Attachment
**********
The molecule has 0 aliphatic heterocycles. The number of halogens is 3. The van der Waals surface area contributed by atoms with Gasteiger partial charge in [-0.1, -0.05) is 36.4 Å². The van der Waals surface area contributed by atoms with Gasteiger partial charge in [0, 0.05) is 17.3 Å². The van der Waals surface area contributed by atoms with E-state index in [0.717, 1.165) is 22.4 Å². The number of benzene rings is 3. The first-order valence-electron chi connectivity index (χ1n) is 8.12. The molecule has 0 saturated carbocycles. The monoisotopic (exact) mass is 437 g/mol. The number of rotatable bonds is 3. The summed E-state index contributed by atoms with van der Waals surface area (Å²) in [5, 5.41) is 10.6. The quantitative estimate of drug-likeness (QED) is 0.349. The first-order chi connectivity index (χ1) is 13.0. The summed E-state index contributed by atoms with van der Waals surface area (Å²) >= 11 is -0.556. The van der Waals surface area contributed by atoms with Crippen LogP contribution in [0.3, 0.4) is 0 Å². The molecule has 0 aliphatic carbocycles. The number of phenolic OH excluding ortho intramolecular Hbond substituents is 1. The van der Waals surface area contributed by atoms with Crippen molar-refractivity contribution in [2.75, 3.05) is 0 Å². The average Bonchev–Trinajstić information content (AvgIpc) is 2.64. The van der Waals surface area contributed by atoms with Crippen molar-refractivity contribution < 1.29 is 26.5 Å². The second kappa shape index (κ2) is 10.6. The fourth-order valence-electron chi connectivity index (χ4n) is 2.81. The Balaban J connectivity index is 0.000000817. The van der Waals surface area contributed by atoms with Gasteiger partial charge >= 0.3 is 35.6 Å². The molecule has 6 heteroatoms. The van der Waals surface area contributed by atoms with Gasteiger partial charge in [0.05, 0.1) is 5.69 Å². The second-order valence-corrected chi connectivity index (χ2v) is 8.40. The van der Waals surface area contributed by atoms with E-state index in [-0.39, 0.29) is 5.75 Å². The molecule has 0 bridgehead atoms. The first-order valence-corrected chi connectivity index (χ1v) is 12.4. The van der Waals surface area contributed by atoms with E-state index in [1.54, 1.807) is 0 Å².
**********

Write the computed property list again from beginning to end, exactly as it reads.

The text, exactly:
The molecule has 0 aliphatic heterocycles. The number of halogens is 3. The van der Waals surface area contributed by atoms with Gasteiger partial charge in [-0.1, -0.05) is 36.4 Å². The van der Waals surface area contributed by atoms with Gasteiger partial charge in [0, 0.05) is 17.3 Å². The van der Waals surface area contributed by atoms with E-state index in [0.717, 1.165) is 22.4 Å². The number of benzene rings is 3. The first-order valence-electron chi connectivity index (χ1n) is 8.12. The molecule has 0 saturated carbocycles. The monoisotopic (exact) mass is 437 g/mol. The number of rotatable bonds is 3. The summed E-state index contributed by atoms with van der Waals surface area (Å²) in [5, 5.41) is 10.6. The quantitative estimate of drug-likeness (QED) is 0.349. The first-order chi connectivity index (χ1) is 13.0. The summed E-state index contributed by atoms with van der Waals surface area (Å²) >= 11 is -0.556. The van der Waals surface area contributed by atoms with Crippen LogP contribution in [0.3, 0.4) is 0 Å². The molecule has 0 aliphatic carbocycles. The number of phenolic OH excluding ortho intramolecular Hbond substituents is 1. The van der Waals surface area contributed by atoms with Crippen molar-refractivity contribution in [2.75, 3.05) is 0 Å². The average Bonchev–Trinajstić information content (AvgIpc) is 2.64. The van der Waals surface area contributed by atoms with Crippen molar-refractivity contribution < 1.29 is 26.5 Å². The second kappa shape index (κ2) is 10.6. The fourth-order valence-electron chi connectivity index (χ4n) is 2.81. The Balaban J connectivity index is 0.000000817. The van der Waals surface area contributed by atoms with Gasteiger partial charge >= 0.3 is 35.6 Å². The molecule has 6 heteroatoms. The van der Waals surface area contributed by atoms with Gasteiger partial charge in [0.05, 0.1) is 5.69 Å². The second-order valence-corrected chi connectivity index (χ2v) is 8.40. The van der Waals surface area contributed by atoms with E-state index in [-0.39, 0.29) is 5.75 Å². The molecule has 0 bridgehead atoms. The first-order valence-corrected chi connectivity index (χ1v) is 12.4. The van der Waals surface area contributed by atoms with E-state index in [1.54, 1.807) is 0 Å².